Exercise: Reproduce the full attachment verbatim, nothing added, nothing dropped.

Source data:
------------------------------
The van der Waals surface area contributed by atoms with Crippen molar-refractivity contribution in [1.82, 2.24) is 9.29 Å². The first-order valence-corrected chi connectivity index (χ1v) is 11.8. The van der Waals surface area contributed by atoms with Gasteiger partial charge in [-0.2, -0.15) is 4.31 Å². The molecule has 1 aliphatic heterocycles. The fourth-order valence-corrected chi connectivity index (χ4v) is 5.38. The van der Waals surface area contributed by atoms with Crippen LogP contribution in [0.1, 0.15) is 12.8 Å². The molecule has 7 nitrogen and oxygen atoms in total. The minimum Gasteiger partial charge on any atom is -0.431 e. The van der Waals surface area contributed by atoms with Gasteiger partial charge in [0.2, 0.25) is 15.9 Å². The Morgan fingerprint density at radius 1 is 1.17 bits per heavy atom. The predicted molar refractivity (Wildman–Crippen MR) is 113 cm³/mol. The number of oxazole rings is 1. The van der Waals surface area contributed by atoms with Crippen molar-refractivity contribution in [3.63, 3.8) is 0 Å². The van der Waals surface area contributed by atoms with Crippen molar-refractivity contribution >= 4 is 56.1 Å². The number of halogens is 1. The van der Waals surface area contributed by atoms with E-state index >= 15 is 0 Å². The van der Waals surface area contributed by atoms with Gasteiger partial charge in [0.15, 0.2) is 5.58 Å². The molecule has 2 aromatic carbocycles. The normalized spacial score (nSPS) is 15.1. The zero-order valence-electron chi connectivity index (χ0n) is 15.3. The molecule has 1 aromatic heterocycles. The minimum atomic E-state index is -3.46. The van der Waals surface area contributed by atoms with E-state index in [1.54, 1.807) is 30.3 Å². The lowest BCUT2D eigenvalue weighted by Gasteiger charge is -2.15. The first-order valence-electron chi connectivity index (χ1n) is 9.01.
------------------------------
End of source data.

The van der Waals surface area contributed by atoms with Crippen molar-refractivity contribution in [1.82, 2.24) is 9.29 Å². The first-order valence-corrected chi connectivity index (χ1v) is 11.8. The van der Waals surface area contributed by atoms with Gasteiger partial charge in [-0.2, -0.15) is 4.31 Å². The molecule has 1 aliphatic heterocycles. The fourth-order valence-corrected chi connectivity index (χ4v) is 5.38. The van der Waals surface area contributed by atoms with Crippen LogP contribution in [0.1, 0.15) is 12.8 Å². The molecule has 7 nitrogen and oxygen atoms in total. The minimum Gasteiger partial charge on any atom is -0.431 e. The van der Waals surface area contributed by atoms with Gasteiger partial charge in [0.2, 0.25) is 15.9 Å². The Morgan fingerprint density at radius 1 is 1.17 bits per heavy atom. The predicted molar refractivity (Wildman–Crippen MR) is 113 cm³/mol. The number of oxazole rings is 1. The van der Waals surface area contributed by atoms with Crippen molar-refractivity contribution in [3.63, 3.8) is 0 Å². The van der Waals surface area contributed by atoms with Crippen molar-refractivity contribution >= 4 is 56.1 Å². The number of halogens is 1. The van der Waals surface area contributed by atoms with E-state index >= 15 is 0 Å². The van der Waals surface area contributed by atoms with Gasteiger partial charge in [0.15, 0.2) is 5.58 Å². The molecule has 2 aromatic carbocycles. The normalized spacial score (nSPS) is 15.1. The zero-order valence-electron chi connectivity index (χ0n) is 15.3. The molecule has 1 aromatic heterocycles. The minimum atomic E-state index is -3.46. The van der Waals surface area contributed by atoms with E-state index in [1.54, 1.807) is 30.3 Å². The lowest BCUT2D eigenvalue weighted by Gasteiger charge is -2.15. The first-order valence-electron chi connectivity index (χ1n) is 9.01.